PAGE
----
Landscapes, maps and territories of open education policy - where do we go from here? :sync:

Leo Havemann (University College London), Javiera Atenas (University of Suffolk)

As we know, a map is not the same thing as the territory it claims to represent. A landscape whether viewed, photographed or painted again attempts representation, but is a snapshot of a moment, taken from a certain angle. The territory always contains so much more, so much that is unknown.

We have recently been working on the topic of OE policy from the angles of landscape and maps; collecting, curating and reviewing in order to build up a big picture of the current state of policy, and trying to devise pathways towards desired policy destinations. In both cases the territory that concerns us, that we are trying to understand and navigate, is the real world of the lived experience of learning, teaching, creation and collaboration inside and outside of educational organisations, by educators, and of those who seek learning through formal or other channels. This territory is also a research field, within which the limits or remit of OE remain an open question. OE researchers increasingly consider interrelationships between open content, practices, and educators, and between the practices engaged in and the reasons for doing so.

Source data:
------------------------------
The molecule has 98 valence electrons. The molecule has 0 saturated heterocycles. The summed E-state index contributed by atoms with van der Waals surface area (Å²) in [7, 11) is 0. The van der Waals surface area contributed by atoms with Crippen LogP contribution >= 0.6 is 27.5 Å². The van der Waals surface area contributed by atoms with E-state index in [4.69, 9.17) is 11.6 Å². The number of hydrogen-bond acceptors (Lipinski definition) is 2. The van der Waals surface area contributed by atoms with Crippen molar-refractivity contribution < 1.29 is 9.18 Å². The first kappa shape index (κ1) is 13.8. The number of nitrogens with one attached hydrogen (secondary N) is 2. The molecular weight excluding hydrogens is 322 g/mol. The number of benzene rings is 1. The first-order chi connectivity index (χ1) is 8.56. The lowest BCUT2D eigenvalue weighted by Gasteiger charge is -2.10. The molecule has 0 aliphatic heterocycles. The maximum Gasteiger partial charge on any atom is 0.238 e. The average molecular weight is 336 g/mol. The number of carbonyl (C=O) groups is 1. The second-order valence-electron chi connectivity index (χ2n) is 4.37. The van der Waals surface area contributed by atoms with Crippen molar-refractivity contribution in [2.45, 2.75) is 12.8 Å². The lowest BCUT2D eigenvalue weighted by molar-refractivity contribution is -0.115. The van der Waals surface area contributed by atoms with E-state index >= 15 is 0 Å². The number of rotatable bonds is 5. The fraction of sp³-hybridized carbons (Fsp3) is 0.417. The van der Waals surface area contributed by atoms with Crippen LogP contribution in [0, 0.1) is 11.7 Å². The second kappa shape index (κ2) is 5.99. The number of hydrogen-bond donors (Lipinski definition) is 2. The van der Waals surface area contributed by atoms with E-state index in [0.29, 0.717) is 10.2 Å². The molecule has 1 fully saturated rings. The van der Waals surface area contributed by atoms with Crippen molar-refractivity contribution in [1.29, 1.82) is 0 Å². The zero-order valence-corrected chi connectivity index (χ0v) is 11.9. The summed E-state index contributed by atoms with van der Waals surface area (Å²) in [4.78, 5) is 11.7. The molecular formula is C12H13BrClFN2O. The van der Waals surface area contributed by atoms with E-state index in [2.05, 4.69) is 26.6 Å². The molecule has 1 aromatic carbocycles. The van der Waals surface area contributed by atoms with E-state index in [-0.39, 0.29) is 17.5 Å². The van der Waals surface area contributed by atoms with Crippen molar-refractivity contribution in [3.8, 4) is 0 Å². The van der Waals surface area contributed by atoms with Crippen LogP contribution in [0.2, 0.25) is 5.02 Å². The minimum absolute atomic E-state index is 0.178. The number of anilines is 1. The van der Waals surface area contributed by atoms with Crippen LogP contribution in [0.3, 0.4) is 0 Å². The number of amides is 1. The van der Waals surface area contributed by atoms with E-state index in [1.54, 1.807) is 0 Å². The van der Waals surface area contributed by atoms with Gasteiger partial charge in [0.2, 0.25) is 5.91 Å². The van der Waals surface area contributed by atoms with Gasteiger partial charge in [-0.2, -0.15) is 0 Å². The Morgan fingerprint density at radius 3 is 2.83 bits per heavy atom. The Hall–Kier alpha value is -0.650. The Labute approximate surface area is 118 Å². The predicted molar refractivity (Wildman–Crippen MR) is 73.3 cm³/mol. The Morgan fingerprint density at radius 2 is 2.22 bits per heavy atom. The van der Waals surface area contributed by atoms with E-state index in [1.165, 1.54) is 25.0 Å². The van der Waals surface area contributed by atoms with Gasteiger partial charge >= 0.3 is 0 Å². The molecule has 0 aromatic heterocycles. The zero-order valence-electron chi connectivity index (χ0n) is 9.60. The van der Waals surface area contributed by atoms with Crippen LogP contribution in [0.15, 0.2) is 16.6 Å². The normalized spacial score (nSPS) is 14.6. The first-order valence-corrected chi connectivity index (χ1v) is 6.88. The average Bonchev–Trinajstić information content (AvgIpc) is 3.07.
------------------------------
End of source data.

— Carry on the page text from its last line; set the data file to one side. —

In this session we propose to discuss findings from our review of the makeup of the current landscape of OE policy, to highlight the current direction of travel. Furthermore, we will argue that in seeking pathways towards open futures, we may need to recalibrate our instruments to better reflect the rich and complex territory of actual practices.

Extended abstract: OE_Global_2021_paper_112.pdf 📄


Webinar Information

This presentation is part of Webinar 16 Building capacity, Sustainable OER, Developing supportive policy taking place in your local time .

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UNESCO OER Action Area: Building capacity, Sustainable OER, Developing supportive policy

Language: English

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